both of them sons of the king.

An event of great interest and im­
portance now claims our attention, in
the expedition of John de Vienne,
the admiral of France, into Scotland.
It is one of the miserable consequences
of war and the passion for conquest
that they almost indefinitely perpetu­
ate the evils which they originally
produce. A nation once unjustly at­
tacked, and for a time treated as a
conquered people, is not satisfied with
the mere defence of its rights, or the
simple expulsion of its invaders :
wounded pride, hatred, the desire of
revenge, the love of plunder, or of
glory, all provoke retaliation ; and
man delights to inflict upon his enemy
the extremity of misery from which
he has just escaped himself. France
accordingly began to ponder upon the
best mode of carrying the war into
England; and the representations of
the knights who had served in the
late expedition of Douglas had a
strong effect in recommending an in­
vasion through Scotland. They re­
marked that the English did not fight
so well in their own country as on the
continent;1 and without adverting to
the true cause of Douglas’s success in
the skill with which he seized the
moment when Lancaster’s army had
dispersed, and his rapid retreat before
the English wardens could assemble
their forces, they contrasted the obsti­
nacy with which the English disputed
Froissart, par Buchon, vol. ix. p. 162.

every inch of ground in France with
the facility with which they them­
selves had been permitted to march
and plunder in England.

It was accordingly determined to
fulfil the stipulations of the last treaty,
and to attack the English king upon
his own ground, by sending a large
body of auxiliaries into Scotland, and
co-operating with that nation in an in­
vasion . For this purpose they selected
John de Vienne, admiral of France,
and one of the most experienced cap­
tains of the age, who embarked at
Sluys, in Flanders, with a thousand
knights, esquires, and men-at-arms,
forming the flower of the French
army, besides a body of cross ­bowmen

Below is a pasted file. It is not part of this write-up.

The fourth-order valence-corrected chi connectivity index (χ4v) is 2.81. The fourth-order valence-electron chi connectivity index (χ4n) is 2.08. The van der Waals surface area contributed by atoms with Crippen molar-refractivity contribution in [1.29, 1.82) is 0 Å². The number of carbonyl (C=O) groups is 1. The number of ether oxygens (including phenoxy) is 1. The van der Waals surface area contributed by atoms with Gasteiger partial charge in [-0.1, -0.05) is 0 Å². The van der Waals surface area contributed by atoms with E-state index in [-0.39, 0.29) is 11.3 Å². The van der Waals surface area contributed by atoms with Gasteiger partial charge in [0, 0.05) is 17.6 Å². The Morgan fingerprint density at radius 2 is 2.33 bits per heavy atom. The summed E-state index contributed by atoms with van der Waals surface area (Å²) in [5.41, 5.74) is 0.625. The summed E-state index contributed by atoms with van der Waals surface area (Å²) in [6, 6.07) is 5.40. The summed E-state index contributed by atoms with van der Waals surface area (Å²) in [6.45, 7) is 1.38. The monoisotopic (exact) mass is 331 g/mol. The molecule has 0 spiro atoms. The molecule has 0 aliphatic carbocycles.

and common soldiers, composing alto­
gether a force of two .thousand men.
He carried along with him fourteen
hundred suits of armour for the Scot­
tish knights, and fifty thousand franks
of gold,2 to be paid on his arrival to
the king and his barons. It was de­
termined to attack England at the
same time by sea; and a naval arma­
ment for this purpose had been pre­
pared at a great expense by the French.
But this part of the project was unsuc­
cessful, and the fleet never sailed.

Meanwhile all seemed to favour the
expedition of Vienne. The wind was
fair, the weather favourable—for it
was in the month of May—and the
transports, gleaming with their splen­
did freight of chivalry, and gay with
innumerable banners, were soon wafted
to the Scottish coast, and cast anchor
in the ports of Leith and Dunbar.
They were warmly welcomed by the
Scottish barons : and the sight of the
suits of foreign armour, then highly
prized, with the promise of a liberal
distribution of the French gold, could
not fail to make a favourable impres­
sion.3 On the arrival of the admiral

2 Winton, vol. ii. p. 324. He says there
were eight hundred knights, of which num­
ber a hundred and four were knights-ban­
nerets ; , and besides this, four hundred
arblasts or crossbows.

3 The proportion in which the French
money was distributed amongst the Scottish
nobles gives us a pretty correct idea of the
comparative consequence and power of the
various members of the Scottish aristocracy.
See Rymer, vol. vii. pp. 484, 485.

1385.]                                             ROBERT II.                                                    339

at Edinburgh, he found that the king
was then residing in the district which
Froissart denominates the wild of
Scotland,—meaning, perhaps, his pa­
lace of Stirling, which is on the bor­
ders of a mountainous country. His
speedy arrival, however, was looked
for ; and till then the Earls of Moray
and Douglas took charge of the
strangers. To provide lodgings for
them all in Edinburgh was impossible;
and in the efforts made to house their
fastidious allies, who had been accus­
tomed to the hotels of Paris, we are
presented with a striking picture of
the poverty of this capital, when con­
trasted with the wealth and magnitude
of the French towns. It became neces­